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Posts Tagged ‘gas’

Electric Hob

It’s only when we go away that I realise how lucky we are at home, in one of the the more civilised parts of the country.

At home we cook on gas!

In many of the other places we visit, for long weekends or even longer holidays, they use electricity. And cooking on electric hobs can be a nightmare.

Fair enough, millions of people around the world use electricity or worse, for cooking their food but I was brought up on gas. My work experiences (remember I was a chef) have all been on gas and at home we have a gas hob. There’s the rub though, we have an electric oven – which is fine,  (Electric ovens allow the use of fans to distribute the heat better, they heat up quicker and are more controllable than gas), BUT – it’s the hob bit I’m addressing here.

With gas you have instant fingertip control of the heat you are applying to your food whereas with electricity it is much more of a faff. Bring a pan to the boil on gas and you know that the conduction/convection process is under way, then, once boiled you can immediately turn it down to a simmer; with an electric hob however, you have to have another ring ready to simmer on or you have to wait for the ring/plate to cool a little. I’m sure many (of you?) manage but it’s a real pain to me.

In many commercial kitchens solid-top stoves are used. The centre is heated by gas and the heat spreads throughout the entire top. The heat is not even though, and the solid-top is cooler closer to the edge than the middle. This still allows more precise control of cooking than an electric hob (whether rings – as per picture shown, or solid pads).

Even LPG stoves are better than electric ones – despite the lower heat.

Electricity = good. Electric hobs = bad. (Moan over).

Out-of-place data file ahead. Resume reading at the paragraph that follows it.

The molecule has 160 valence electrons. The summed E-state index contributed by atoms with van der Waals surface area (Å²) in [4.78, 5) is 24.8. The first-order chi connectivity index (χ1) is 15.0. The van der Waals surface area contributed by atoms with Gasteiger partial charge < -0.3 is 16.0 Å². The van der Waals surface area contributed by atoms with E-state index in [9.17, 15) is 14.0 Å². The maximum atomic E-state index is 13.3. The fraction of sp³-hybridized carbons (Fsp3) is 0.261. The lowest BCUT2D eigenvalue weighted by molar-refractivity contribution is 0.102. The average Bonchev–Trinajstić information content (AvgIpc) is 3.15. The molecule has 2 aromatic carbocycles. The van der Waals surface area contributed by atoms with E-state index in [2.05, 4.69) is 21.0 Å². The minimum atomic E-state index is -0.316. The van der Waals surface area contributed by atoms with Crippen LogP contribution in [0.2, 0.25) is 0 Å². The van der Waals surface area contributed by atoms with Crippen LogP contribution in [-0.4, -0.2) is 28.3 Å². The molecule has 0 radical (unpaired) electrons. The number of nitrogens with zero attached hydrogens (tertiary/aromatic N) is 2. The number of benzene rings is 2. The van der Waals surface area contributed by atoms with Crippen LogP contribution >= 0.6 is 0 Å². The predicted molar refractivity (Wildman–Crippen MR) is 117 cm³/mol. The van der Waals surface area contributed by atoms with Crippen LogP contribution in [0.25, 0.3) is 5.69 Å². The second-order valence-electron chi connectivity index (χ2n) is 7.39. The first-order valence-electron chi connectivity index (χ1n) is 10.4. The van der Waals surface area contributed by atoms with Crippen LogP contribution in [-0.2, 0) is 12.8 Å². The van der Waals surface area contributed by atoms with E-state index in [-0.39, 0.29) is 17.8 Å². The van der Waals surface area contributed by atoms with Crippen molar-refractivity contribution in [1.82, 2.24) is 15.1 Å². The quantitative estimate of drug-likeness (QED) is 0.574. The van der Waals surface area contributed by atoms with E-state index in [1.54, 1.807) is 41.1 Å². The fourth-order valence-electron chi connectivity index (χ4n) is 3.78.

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LPG stoveEver since summer I’ve been looking for a way to make our conservatory more usable throughout the colder months.

We looked at wood-burners first (well, multi-fuel stoves) but the flue system would have been both hideously expensive and hideous to look at! So we then looked at balanced flue gas fires. It turned out that our conservatory walls are not high enough for one of those either.

Next, we found that there were a few LPG fires with a ‘living flame’ look about them – but all online; we couldn’t find any on display in any of the local ‘fire’ shops. So, we bought one online from a company in Leicester.

I wish we hadn’t bothered.

The fire, a Flavel Thurcroft Stove, was delivered during the week following the first agreed Saturday date, because the Leicester company cancelled at last minute, due to it not being convenient for them any more. The day after the fire arrived I went out and bought the necessary 7Kg bottle of gas (harder than you think – they are all 12K around here) and we were set-up ready to go.

What can I say? The fire was very noisy. That’s about it really – the fire was far too noisy to provide the warmth, appearance and atmosphere of a traditional stove alluded to on the adverts. And there were only two heat settings: (1) High and (2) Higher still.

Now, I’ve used LPG fires for over forty years and I’ve never had one that creates this much noise – apart from one that was designed to work outdoors, a ‘site heater’. I’d imagined something that looked a little like a wood burner (and it did) that had a real flame (and it did) but that didn’t intrude on the ambient background noise usually experienced in the conservatory (but it did – very much so)!

So, it had to go. The company in Leicester were happy to exchange it but then started to involve the manufacturers. To be fair, it is the manufacturer’s lack of real interest in my problem that made me reject the delivery of a replacement fire. At various times they told me “all gas fires are noisy” and “this model only has two settings” – all very product-protective and not very customer focused.

Anyway – the long and short of it is I’m £50 down and I still don’t have a fire.

The company I bought the stove from were happy enough to refund my money, less a £49.95 collection fee (as stated in their terms and conditions) – under distance selling regulations. The alternative (free collection) would have been based on the manufacturer’s opinion of whether the stove was faulty or not. Despite my argument that my contract was with them and not with the manufacturer, and that I wasn’t returning the stove due to ‘dislike’, but due to ‘online misrepresentation’ (it didn’t provide the warmth, appearance and atmosphere of a traditional stove ) – I wasn’t prepared to let the issue go on and risk even more expense.

It must be remembered that at this time, the supplier had me over a barrel – they still held both my payment AND the stove. I decided to lose the £50 and walk away.

I write this blog post purely as a caveat emptor.

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